Singletary also hosted her own radio call-in program on XM 169 The Power in 2007. Radio One programmed the African-American news/talk channel. Her personal finance program along with several others was cancelled after Radio One ended its relationship with XM Satellite Radio for business reasons.

Singletary has written for the flagship "O, The Oprah Magazine." For a brief stint she was the personal finance columnist for "O at Home magazine replacing Suze Orman." The quarterly magazine was a spinoff of the monthly "O, The Oprah Magazine." Due to the recession, the Hearst Company shut down the magazine in late 2008.

In July 2008, she began writing a weekly Q&A column for radio and television host Tavis Smiley on his popular PBS Website.

Singletary is currently the host of a live online chat on the Post's Web site, washingtonpost.com. She also has a widely read electronic newsletter distributed by The Washington Post. Her e-letter is one of the more popular newsletters distributed by The Washington Post. In her column, chats, newsletter, television show and books Singletary delivers advice on personal finance issues that range from lending your honey money (don't do it), to raising money smart kids to the importance of saving and investing.

Singletary is frequently requested to be a keynote speaker. She has given workshops or presentations for Georgetown University, Essence, and Simmons College School of Management in Boston. She has also conducted personal finance workshops for the National Football League's annual Rookie Symposium for incoming freshman players. In the religious community, she has been invited to speak numerous times at her home church, First Baptist Church of Glenarden under the leadership of Pastor John K. Jenkins Sr.

At First Baptist, she has led a major Bible Study session, been the keynote speaker at several Women's Conferences and a frequent workshop presenter. She has given keynote presentations at World Overcomers Outreach Ministries Church in Memphis, Tennessee under the leadership of Apostle R. Williams, Senior Pastor and at The Saint Paul's Baptist Church in Richmond, VA., which is under the leadership of Rev. Lance Watson. Saint Paul is one of the largest African American churches in Central Virginia with more than 10,000 members. Other churches she has delivered biblically based personal finance presentations include Christ is King Worship Center in Baltimore, Md. under the leadership of Pastor Lois Bethea Thompson, and Bethel Christian Center in Upper Marlboro, Md. under the leadership of Co-Pastors Jerome and Katina Holmes

In her spare time, Singletary is the director of "Prosperity Partners Ministry," a program she founded at her church, First Baptist Church of Glenarden, in which women and men, who handle their money well, volunteer to mentor others who are having financial challenges. Once a month, Singletary conducts a workshop for the ministry group on topics that range from tithing, to developing a budget to getting out of debt. She also volunteers at prisons teaching inmates about personal finance.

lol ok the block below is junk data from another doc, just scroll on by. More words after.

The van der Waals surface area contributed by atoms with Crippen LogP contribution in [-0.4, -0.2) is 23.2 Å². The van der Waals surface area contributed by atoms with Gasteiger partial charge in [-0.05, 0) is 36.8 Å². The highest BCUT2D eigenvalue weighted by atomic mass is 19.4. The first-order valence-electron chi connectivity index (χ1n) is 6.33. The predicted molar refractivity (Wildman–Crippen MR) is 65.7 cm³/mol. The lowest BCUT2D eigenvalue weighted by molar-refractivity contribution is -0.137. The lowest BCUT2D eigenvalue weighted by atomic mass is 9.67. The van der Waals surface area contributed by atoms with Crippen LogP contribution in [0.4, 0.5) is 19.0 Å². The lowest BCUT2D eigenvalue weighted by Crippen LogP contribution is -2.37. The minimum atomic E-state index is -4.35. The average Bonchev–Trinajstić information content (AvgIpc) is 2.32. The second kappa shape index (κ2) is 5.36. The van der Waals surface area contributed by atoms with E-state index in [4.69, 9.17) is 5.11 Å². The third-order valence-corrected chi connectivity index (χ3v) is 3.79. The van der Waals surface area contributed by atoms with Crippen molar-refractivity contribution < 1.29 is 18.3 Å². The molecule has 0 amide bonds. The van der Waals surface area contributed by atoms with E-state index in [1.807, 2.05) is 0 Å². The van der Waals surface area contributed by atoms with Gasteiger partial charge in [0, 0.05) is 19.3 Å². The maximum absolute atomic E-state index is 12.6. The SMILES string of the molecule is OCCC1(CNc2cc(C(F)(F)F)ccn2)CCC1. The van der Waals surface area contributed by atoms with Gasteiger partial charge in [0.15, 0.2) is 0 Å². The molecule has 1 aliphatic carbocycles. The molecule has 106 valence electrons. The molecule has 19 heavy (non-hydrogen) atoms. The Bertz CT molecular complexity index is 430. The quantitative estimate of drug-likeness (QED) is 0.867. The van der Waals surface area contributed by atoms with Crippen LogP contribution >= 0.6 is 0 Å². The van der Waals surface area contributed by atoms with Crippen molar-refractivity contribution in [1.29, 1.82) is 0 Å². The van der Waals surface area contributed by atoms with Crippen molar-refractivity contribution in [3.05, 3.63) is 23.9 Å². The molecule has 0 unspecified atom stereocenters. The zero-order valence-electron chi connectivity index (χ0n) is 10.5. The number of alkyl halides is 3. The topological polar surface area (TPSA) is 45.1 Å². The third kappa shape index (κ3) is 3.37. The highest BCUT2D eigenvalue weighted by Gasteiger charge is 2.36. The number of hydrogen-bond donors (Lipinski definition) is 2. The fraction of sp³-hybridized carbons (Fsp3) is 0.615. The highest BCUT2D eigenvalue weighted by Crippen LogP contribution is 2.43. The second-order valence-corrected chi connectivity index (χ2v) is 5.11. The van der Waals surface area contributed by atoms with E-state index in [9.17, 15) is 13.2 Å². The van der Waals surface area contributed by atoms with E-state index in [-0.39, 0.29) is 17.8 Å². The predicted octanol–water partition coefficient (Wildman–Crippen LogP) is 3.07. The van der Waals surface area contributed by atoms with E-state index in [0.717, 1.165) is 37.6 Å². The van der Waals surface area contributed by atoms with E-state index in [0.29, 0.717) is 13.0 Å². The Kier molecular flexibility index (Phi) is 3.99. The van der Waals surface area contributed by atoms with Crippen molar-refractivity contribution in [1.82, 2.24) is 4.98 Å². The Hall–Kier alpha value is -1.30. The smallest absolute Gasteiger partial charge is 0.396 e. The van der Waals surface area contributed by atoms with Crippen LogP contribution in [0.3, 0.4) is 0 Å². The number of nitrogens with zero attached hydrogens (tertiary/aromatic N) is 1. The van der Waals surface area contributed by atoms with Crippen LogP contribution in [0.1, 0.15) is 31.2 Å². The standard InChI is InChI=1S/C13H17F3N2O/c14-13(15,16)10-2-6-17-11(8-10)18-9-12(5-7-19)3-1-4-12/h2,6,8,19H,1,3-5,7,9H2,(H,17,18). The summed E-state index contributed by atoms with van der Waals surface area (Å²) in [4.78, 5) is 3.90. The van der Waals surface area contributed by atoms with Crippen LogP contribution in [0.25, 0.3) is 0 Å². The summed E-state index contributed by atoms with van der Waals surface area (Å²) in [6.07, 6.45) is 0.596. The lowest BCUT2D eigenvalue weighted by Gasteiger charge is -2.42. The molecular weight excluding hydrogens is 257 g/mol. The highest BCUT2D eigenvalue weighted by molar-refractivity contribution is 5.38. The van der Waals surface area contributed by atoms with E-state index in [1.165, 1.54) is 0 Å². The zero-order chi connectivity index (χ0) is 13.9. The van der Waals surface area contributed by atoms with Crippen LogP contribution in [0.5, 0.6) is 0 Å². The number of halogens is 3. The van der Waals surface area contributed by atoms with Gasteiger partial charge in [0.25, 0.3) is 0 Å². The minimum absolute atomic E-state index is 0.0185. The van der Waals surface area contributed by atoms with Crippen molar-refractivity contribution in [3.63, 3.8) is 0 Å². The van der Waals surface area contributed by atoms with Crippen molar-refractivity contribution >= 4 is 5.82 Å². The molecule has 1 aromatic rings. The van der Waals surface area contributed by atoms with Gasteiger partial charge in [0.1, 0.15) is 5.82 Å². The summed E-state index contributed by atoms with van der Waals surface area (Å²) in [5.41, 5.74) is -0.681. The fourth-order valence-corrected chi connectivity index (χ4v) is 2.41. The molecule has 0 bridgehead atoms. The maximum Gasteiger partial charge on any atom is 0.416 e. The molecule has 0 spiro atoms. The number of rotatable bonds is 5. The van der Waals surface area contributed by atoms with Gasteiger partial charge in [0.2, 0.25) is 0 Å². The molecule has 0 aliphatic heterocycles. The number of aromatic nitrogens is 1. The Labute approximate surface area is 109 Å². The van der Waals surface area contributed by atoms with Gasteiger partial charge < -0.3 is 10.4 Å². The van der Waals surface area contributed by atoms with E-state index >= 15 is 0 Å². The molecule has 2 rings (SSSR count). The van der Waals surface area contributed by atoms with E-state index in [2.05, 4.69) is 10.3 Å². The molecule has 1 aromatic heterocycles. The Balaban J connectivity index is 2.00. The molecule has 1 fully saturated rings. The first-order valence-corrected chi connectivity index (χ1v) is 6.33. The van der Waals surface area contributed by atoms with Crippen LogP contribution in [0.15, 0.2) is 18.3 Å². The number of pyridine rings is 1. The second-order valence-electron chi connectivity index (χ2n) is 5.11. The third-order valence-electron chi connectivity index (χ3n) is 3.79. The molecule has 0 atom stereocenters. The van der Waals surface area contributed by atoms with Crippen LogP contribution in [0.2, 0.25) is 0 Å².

In 2009, she was selected to receive the Distinguished Alumni Award from The Johns Hopkins University. She also received the 2009 Matrix Award for Professional Achievements from The Association for Women in Communications.

Singletary's book, "Your Money and Your Man" was a finalist in 2006 for "Books for a Better Life," which honors the best self-improvement books. This highly regarded award promotes the importance of one of the largest and fastest-growing segments in the book publishing business.

Just a year after starting her column, The Washington Post nominated it for a Pulitzer Prize. Most recently, her column won a prestigious award from the Society of American Business Editors and Writers. She won Best in Business for a series of columns that ran in 2007. The judges wrote: "Michelle Singletary's work illustrates a range of writing that's both approachable and explanatory."
"The Color of Money" has placed first in the major newspaper category of the ICI Education Foundation/American University awards for Excellence in Personal Finance Reporting. The column also earned a first place for business writing from the National Association of Black Journalists.

Prior to becoming a columnist for The Washington Post, Singletary covered local and national banking for the Post. She joined the paper in 1992 and was assigned to cover bankruptcy. In 1994, she was awarded a fellowship by NABJ to write about small women-owned businesses in West Africa. While in Africa, she helped cover the 1994 election of Nelson Mandela, and shared the lead story on Election Day with the Post's foreign correspondent, writing about a Soweto family's day at the polls.

Before going to the Post, Singletary was a business reporter for the Baltimore Evening Sun, where she also covered police, religion, politics, and zoning. She is a graduate of the University of Maryland at College Park, and The Johns Hopkins University, where she earned a master's degree in business and management. Singletary and her husband reside in Maryland with their three children.

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Spend Well, Live Rich (previously published as 7 Money Mantras for a Richer Life): How to Get What You Want with the Money You Have